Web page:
Geolocation VS Physical Location
This can be a little confusing, so it is important to define what is meant by the location of a proxy. There are two types of locations we work with:
- Geolocation: This is the 'virtual' location of the proxy address. IP addresses can be publicly declared in locations that are physically different from where the server happens to sit. When an IP is geolocated, the change can take several weeks to propagate through all the public databases (more on this below). Geolocation is more important for proxies than physical location.
- Physical Location: This is the 'actual' location of the server on which a proxy resides, typically in a data center. This may or may not always be the same as the geolocation, but of the two, is the lesser of importance for how proxies are viewed.
So why are there times when you look up the location of a proxy, and find that the proxy is showing in a different one from what you expected? This is likely because the sites that track IP locations simply haven’t updated the location yet. The process can take anywhere from 1 to 3 weeks, sometimes faster and sometimes slower. Yes, we wish we had more control and insights on this too!
Sites like whoer, MaxMind, FreeGeoIP, and IPLocation use third party databases that supply geolocations for IPs. However, these third parties and these databases have to get their locations from the top-level IP owner. For IPs in the USA, this is ARIN.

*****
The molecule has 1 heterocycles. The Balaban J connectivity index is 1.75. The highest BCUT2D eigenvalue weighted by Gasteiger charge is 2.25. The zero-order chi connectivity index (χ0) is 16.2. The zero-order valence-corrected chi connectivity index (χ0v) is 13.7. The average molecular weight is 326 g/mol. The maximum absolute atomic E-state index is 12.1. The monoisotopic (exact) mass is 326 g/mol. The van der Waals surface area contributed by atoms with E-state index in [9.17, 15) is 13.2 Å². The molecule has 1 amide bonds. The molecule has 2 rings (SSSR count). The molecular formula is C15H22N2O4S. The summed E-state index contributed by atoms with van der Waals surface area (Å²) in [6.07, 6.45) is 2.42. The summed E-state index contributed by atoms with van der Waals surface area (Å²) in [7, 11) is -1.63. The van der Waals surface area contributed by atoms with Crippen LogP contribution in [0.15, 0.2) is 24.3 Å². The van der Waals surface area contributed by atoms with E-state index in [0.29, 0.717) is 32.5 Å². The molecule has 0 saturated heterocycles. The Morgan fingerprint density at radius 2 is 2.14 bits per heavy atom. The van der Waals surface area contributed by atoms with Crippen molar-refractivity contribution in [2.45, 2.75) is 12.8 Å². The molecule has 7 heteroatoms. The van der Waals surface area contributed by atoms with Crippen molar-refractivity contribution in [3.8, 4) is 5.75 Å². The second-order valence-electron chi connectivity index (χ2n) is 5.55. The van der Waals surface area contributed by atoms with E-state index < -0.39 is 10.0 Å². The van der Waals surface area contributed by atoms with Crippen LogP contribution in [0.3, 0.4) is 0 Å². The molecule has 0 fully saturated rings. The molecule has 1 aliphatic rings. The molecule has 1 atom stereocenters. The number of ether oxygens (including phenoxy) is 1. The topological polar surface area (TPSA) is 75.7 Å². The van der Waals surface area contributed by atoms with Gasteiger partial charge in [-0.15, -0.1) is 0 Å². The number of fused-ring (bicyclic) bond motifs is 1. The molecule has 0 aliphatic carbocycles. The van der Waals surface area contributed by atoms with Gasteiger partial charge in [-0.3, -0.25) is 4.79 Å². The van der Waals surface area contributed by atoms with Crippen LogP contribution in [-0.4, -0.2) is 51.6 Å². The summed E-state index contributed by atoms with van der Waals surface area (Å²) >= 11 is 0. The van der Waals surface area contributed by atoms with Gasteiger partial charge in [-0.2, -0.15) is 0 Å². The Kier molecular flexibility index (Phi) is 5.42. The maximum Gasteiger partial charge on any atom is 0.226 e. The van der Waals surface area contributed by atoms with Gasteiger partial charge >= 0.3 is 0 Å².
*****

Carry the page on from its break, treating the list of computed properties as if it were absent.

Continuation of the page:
What is ARIN?
According to Wikipedia, "ARIN manages the distribution of Internet number resources, including IPv4 and IPv6 address space". This essentially means they regulate and organize most/all IPv4 address registrations in the USA and Canada, therefore they are what everyone considers the most accurate representation of IPs (which includes location!).
ARIN is one of five regional internet registries in the world, each of which manages the allocation and registration of IP addresses for different areas. While most of our proxies are correlated with ARIN, we do work with the others as well. Here is a listing of all the registries:
- African Network Information Center (AFRINIC) serves Africa
- American Registry for Internet Numbers (ARIN) serves Antarctica, Canada, parts of the Caribbean, and the United States
- Asia-Pacific Network Information Centre (APNIC) serves East Asia, Oceania, South Asia, and Southeast Asia
- Réseaux IP Européens Network Coordination Centre (RIPE NCC) serves Europe, Central Asia, Russia, and West Asia
- Latin America and Caribbean Network Information Centre (LACNIC) serves most of the Caribbean and all of Latin America
- Test the proxies on actual use-case: Although some Geolocation services identify some proxy locations incorrectly, they may still be able to work for your target site. We recommend that you use them directly to your use-case to see if the proxies work.
- Utilize replacements: Should you still find unsuitable proxies, we do offer replacements. Feel free to go over our support guide here on how to process replacements.